As one writer said striving to save ourselves without Christ is like struggling to be good without the energy, joy, and power of the Holy Spirit. Without Christ, we are “lamps without oil, cars without gas, and pens without ink, baffled at [our] own impotence in the absence of all that alone can make man functional.” Paul taught what James taught—that true faith is always manifest in righteous works (James 2) and that one who relies wholly on the merits of Christ, who has faith in him, will evidence that faith through noble actions and Christian conduct.” (see Millett article.)

Ammon in the Book of Mormon got it right, when he said, “I know that I am nothing; as to my strength I am weak; therefore I will not boast of myself, but I will boast of my God, for in his strength I can do all things (Alma 26:12).


So let’s talk about two parts of the process important to Paul and to any understanding of the atonement. Justification and sanctification.

Justification is the part we often think about when we consider the atonement. We can understand it simply. Through Adam and Eve’s transgression, though it was a noble and important choice, we have entered a fallen world. Though we are not punished for Adam’s transgression, it introduced us to a place where we have sinned, and put ourselves in a terrible dilemma. No unclean thing can enter the Father’s presence. This seems impossible. We would be stuck forever, stained and fallen, broken and bruised by our own bad or blind choices without the Savior.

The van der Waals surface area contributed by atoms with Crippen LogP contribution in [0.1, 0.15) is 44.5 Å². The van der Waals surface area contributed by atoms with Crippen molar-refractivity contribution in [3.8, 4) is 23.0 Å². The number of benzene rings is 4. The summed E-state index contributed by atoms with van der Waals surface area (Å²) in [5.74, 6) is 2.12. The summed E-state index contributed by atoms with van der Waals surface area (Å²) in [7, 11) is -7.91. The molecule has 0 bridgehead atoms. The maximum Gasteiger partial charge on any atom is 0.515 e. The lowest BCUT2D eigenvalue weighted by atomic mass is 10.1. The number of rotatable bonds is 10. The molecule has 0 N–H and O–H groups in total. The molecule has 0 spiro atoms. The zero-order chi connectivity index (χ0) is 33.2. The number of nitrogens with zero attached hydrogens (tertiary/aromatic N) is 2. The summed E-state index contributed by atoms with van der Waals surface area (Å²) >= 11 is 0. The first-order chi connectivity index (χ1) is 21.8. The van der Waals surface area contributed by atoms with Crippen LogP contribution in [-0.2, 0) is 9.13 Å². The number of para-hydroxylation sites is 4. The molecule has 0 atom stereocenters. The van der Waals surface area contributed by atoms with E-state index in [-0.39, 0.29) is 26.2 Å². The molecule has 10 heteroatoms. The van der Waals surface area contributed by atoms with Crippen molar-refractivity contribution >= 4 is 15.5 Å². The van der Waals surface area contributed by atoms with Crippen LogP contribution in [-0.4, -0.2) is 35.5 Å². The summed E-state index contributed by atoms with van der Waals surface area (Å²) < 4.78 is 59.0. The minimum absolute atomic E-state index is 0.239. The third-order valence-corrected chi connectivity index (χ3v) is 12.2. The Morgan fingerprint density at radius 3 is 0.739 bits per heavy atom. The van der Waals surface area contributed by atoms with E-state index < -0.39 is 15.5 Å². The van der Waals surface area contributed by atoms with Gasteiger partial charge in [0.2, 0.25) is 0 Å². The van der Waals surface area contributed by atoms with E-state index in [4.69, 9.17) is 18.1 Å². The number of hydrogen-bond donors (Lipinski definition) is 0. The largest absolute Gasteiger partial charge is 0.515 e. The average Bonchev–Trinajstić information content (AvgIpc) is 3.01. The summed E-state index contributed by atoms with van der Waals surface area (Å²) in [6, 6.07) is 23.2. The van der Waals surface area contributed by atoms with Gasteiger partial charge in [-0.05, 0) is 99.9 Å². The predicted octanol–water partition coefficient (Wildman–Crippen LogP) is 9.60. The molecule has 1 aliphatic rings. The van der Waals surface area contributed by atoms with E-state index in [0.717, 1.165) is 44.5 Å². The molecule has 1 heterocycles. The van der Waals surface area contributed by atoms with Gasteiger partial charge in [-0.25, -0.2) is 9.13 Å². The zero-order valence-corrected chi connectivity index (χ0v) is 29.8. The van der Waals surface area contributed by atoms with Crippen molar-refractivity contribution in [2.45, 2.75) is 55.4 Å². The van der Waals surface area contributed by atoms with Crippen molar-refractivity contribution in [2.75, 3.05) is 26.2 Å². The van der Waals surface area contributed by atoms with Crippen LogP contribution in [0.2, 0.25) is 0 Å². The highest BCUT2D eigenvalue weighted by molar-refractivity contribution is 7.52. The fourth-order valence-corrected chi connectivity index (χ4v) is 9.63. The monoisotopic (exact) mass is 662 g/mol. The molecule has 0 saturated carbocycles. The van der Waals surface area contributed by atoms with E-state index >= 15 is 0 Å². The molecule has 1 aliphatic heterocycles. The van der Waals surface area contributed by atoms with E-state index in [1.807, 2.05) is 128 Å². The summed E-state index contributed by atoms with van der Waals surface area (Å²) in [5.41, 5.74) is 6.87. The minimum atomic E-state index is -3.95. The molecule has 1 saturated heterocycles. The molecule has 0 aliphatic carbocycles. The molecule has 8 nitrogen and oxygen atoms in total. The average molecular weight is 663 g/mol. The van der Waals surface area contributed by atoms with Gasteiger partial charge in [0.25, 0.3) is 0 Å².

It is like the college girl who went to her professor very distraught because she, was, completely straight-A, 4.00 student had received a B. She wanted to know how many A’s she had to get to ever have a 4.00 again? The answer was devastating to her. The professor said no matter how many A’s she received going forward, she couldn’t ever bring her grade point average up above 3.9999. That B would always be averaged in.

That is where justification comes in. I like the way one Protestant theologian, John MacArthur said it: “Justification may be defined as an act of God whereby he imputes to a believing sinner the full and perfect righteousness of Christ, forgiving the sinner of all unrighteousness, declaring him or her perfectly righteous in God’s sight, thus delivering the believer from all condemnation…It is a divine verdict of ‘not guilty’.